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Oilers hope youth is ready to lead run at playoffs

In 2006, the Edmonton Oilers reigned as Western Conference champions and came within one win of skating away with Lord Stanley's coveted Cup. But for the next five seasons, one of the League's historic franchises would fail to advance to the playoffs.

What's more, the previous two campaigns have found the Oilers at the bottom of the standings when April rolled around.

Through it all, the Oilers have positioned themselves nicely for the future by developing a crop of young talent, highlighted by Taylor Hall and Ryan Nugent-Hopkins, the No. 1 selections in the 2010 and 2011 Entry Drafts, respectively, and complemented with other high first-round picks such as Jordan Eberle, Magnus Paajarvi and Sam Gagner.

Although Nugent-Hopkins has yet to tie up the laces for an NHL game -- and is no guarantee to do so come the 2011-12 season, despite his likely eventual contribution at the game’s highest level -- the other youngsters have all gone through the inevitable growing pains of at least one NHL season. Last season, each flirted with the 20-goal plateau, with Hall eclipsing it. This upcoming season, meanwhile, figures to welcome the "Young Guns" with improved production.

But talent and youth alone can only take a team so far. As such, GM Steve Tambellini has balanced out the roster with a handful of veterans who will play an integral part in helping the young core develop, as well as provide a calming influence all too necessary for an 82-game grind.

With healthy doses of youth and experience, talent and grit, the 2011-12 edition of the Edmonton Oilers figures to greet the franchise with improvement and competitiveness.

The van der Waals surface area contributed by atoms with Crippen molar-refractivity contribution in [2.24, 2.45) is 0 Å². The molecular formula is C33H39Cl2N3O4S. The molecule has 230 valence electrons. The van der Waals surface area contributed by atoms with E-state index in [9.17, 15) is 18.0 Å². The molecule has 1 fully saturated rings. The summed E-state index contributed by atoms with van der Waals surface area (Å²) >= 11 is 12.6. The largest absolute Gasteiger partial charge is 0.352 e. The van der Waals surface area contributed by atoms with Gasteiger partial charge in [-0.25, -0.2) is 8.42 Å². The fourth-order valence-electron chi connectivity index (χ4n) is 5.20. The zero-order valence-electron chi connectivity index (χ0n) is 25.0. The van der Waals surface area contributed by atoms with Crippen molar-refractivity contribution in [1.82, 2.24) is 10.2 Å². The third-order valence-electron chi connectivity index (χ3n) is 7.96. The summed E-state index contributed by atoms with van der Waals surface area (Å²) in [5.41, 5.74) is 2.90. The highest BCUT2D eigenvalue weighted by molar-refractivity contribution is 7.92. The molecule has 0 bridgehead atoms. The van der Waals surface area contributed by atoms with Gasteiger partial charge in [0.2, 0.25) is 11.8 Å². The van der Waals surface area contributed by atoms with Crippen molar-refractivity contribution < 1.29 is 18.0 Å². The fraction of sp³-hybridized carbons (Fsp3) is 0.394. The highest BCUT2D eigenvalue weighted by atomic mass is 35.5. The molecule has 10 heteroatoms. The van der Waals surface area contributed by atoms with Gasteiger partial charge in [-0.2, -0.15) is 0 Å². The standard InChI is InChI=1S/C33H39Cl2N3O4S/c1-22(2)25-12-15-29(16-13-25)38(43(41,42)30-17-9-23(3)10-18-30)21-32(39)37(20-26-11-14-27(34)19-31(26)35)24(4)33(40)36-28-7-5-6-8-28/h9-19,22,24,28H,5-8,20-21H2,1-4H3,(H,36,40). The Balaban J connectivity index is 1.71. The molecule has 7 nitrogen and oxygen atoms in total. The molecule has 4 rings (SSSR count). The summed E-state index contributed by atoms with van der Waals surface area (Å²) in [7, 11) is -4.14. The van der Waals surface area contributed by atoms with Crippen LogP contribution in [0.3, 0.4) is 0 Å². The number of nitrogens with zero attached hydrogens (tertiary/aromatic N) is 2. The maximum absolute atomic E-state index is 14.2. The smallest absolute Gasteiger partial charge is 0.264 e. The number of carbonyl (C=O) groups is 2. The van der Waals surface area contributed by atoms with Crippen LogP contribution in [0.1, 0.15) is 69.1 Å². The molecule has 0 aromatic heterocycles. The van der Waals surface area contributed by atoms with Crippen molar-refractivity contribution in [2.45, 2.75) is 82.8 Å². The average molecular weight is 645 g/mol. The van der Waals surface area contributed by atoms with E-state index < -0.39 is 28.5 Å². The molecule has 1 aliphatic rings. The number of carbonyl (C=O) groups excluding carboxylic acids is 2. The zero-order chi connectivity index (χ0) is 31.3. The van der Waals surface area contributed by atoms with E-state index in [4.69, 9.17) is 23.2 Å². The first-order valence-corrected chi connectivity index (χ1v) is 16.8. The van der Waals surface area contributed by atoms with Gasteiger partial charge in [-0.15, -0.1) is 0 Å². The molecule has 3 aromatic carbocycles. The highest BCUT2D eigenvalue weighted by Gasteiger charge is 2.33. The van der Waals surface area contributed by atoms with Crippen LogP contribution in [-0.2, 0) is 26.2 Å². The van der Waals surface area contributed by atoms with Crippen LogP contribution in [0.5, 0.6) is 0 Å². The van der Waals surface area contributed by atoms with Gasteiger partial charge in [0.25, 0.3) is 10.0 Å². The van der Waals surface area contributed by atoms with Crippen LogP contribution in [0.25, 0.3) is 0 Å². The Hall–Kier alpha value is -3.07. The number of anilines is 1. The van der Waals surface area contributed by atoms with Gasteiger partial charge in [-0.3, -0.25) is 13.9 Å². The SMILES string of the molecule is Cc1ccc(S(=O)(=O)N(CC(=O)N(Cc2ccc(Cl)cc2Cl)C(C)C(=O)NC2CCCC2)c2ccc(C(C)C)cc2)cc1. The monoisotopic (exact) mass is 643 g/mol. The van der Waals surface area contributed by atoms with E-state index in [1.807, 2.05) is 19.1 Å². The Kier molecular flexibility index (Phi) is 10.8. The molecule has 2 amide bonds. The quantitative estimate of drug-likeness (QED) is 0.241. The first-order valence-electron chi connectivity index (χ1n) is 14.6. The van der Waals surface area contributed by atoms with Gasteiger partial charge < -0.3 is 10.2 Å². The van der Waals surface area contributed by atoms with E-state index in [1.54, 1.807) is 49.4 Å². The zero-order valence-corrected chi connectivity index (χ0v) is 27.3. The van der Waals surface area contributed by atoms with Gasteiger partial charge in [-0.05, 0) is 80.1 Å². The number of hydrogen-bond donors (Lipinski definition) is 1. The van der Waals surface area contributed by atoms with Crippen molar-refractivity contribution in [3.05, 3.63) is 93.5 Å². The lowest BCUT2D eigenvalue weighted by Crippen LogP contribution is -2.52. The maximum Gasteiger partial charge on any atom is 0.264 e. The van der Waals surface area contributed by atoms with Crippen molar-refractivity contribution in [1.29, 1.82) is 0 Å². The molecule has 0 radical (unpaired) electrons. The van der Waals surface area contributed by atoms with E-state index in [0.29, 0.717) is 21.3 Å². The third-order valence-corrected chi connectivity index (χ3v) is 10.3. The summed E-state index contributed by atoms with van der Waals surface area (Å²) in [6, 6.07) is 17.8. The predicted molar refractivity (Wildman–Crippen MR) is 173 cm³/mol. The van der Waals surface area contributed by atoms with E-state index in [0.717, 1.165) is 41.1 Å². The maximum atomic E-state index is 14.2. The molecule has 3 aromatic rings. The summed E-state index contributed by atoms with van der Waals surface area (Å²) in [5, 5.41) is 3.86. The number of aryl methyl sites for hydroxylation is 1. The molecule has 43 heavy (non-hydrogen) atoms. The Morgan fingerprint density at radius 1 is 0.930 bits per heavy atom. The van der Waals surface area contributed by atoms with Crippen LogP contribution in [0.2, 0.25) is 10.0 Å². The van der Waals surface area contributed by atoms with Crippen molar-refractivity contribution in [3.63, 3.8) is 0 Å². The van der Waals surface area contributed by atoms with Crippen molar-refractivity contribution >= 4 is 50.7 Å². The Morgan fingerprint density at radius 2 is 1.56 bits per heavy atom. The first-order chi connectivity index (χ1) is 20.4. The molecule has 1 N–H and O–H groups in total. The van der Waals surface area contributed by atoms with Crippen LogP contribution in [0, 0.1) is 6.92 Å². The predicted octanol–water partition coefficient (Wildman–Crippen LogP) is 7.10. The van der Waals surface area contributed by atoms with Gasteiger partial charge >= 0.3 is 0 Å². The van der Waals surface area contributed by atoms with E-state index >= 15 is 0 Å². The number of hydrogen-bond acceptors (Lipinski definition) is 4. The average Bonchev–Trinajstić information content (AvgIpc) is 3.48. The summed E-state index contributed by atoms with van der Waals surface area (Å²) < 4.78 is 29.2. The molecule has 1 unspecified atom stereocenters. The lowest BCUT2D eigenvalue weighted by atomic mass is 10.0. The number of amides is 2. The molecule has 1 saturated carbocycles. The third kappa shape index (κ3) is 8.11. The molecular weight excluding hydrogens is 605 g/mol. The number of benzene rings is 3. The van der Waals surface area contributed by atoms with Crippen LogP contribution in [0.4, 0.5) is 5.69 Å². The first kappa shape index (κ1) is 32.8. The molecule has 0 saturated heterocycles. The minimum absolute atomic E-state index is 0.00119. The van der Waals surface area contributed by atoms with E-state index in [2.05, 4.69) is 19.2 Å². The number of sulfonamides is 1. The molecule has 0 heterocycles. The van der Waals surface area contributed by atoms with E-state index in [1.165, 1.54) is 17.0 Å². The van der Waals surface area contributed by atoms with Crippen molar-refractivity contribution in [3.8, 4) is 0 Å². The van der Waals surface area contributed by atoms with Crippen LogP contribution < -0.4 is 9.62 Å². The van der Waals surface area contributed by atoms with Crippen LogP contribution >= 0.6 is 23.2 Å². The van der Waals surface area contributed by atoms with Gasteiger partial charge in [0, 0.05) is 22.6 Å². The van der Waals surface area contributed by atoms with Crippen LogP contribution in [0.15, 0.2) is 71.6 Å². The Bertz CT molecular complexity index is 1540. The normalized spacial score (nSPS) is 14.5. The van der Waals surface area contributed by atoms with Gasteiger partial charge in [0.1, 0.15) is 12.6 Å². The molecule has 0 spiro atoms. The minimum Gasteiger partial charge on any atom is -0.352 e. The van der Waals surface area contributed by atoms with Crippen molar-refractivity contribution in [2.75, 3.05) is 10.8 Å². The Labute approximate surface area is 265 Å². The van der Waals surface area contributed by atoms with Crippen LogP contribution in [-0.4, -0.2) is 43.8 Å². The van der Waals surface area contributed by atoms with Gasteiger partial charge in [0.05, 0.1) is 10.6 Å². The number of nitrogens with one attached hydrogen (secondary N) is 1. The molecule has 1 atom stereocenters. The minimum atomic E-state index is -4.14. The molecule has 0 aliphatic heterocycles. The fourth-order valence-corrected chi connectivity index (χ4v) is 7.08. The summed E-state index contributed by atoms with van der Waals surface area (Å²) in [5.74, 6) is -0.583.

The notable departure for Edmonton was that of rugged winger Dustin Penner, who was shipped to Los Angeles prior to last season's trade deadline. The biggest subtraction during the offseason was center Andrew Cogliano -- a former first-round selection -- who was sent to Anaheim for a 2013 second-round pick. Otherwise, the team has parted ways with defensemen Kurtis Foster, who also joined Anaheim, Jim Vandermeer, who's with San Jose and depth centerman Colin Fraser, now with Los Angeles.

Cogliano started his career strong, posting 18 goals in consecutive seasons, while playing every game in the process. But his production dipped in the following two seasons when he collected a total of 21 goals. For a former first-rounder, those numbers weren't good enough.

Vandermeer has been a reliable stay-at-home defenseman since coming into the League with the Philadelphia Flyers in 2002-03. But with only 2 goals and a minus-15 rating in 62 games, management was willing to move on. As for Foster, the Oilers have to say goodbye to 8 goals from the blue line, a healthy total for a defenseman. With Fraser the Oilers lose grit and tenacity, both of which they should be able to replace from within and with what they found on the market.